Line 4: It may be that whenever people appreciate something truly and deeply, their heads tend to release, out of Mara's grip, forward and up, forward and up, forward and up. When a person is arrogant, his head pulls back and Mara rejoices. But the experience of genuinely deep appreciation is always a humbling one. And when we are genuinely humbled -- At the moment of truth: no expecting, no pretending -- it is very natural to bow our heads down to the ground.

Conversely, bowing the head down to the ground generally helps to improve a person's sensory appreciation. I know this from Alexander work: a very experienced Alexander teacher I know once complained that she was never going to meet any wealthy oil sheiks with a bad back, because they all practised bowing five times a day. Again, in working to help children with vestibular reflexes towards a better integration of those reflexes, getting them working face down on the floor, and then on hands and knees, is absolutely indispensable.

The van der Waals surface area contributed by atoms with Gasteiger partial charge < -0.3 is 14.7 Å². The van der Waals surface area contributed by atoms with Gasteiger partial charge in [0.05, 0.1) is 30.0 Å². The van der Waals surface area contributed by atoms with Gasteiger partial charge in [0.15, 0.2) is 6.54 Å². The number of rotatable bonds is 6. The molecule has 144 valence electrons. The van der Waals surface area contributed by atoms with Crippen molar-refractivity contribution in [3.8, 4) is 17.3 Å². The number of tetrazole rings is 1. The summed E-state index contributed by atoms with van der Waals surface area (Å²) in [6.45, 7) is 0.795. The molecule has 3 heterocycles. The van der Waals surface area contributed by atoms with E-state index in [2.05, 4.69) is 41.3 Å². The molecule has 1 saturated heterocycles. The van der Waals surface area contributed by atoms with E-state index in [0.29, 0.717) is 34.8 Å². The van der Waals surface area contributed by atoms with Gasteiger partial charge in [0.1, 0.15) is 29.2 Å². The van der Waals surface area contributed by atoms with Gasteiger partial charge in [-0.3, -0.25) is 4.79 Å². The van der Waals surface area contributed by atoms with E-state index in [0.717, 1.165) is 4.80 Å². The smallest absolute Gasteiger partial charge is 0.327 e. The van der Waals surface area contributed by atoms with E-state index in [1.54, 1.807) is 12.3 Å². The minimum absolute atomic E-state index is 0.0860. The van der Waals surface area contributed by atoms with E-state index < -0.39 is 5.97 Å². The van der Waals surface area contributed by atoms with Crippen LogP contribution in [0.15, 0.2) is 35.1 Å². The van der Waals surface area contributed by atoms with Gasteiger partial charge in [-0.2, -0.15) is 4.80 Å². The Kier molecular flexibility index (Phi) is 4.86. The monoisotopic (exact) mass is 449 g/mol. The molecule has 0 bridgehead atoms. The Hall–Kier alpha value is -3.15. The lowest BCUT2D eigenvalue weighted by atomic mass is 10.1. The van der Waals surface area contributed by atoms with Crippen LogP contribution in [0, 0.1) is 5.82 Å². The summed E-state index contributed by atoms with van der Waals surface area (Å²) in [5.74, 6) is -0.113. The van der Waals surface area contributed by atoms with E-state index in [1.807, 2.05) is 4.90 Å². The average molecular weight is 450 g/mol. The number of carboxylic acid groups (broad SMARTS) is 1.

My comments are getting too long. But the final thing I want to draw attention to is Ashvaghosha's indirectness. Linda Covill points to this indirectness in the excellent introduction to her translation: "[Even the more didactic] passages are rich in figurative language, with vivid similes and engaging comparisons which do much to counteract the tendency to preachiness."

Ashvaghosha does not run the risk of stimulating resentment by telling us who or what we should revere. Although he is totally goal-oriented, every word he writes represents the inhibition of the end-gaining mind. Or probably it is BECAUSE he is totally oriented to a true goal, and not to any personal agenda, that every word represents inhibition of the end-gaining mind -- "Direction is the truest form of inhibition."

This is suffering, the Buddha said, and this, belonging to suffering is the tangled skein of tendrils producing it. This is inhibition, and this is a means.

Sewing a kesa, stitch by stitch by stitch, is just such a means.

tam: (accusative) him
udiikSHya: looking up
hema: gold
maNi: jewels, pearls -- possibly suggestive of individual dots from the backstitching on a traditionally-sewn robe?
jaala: net, lattice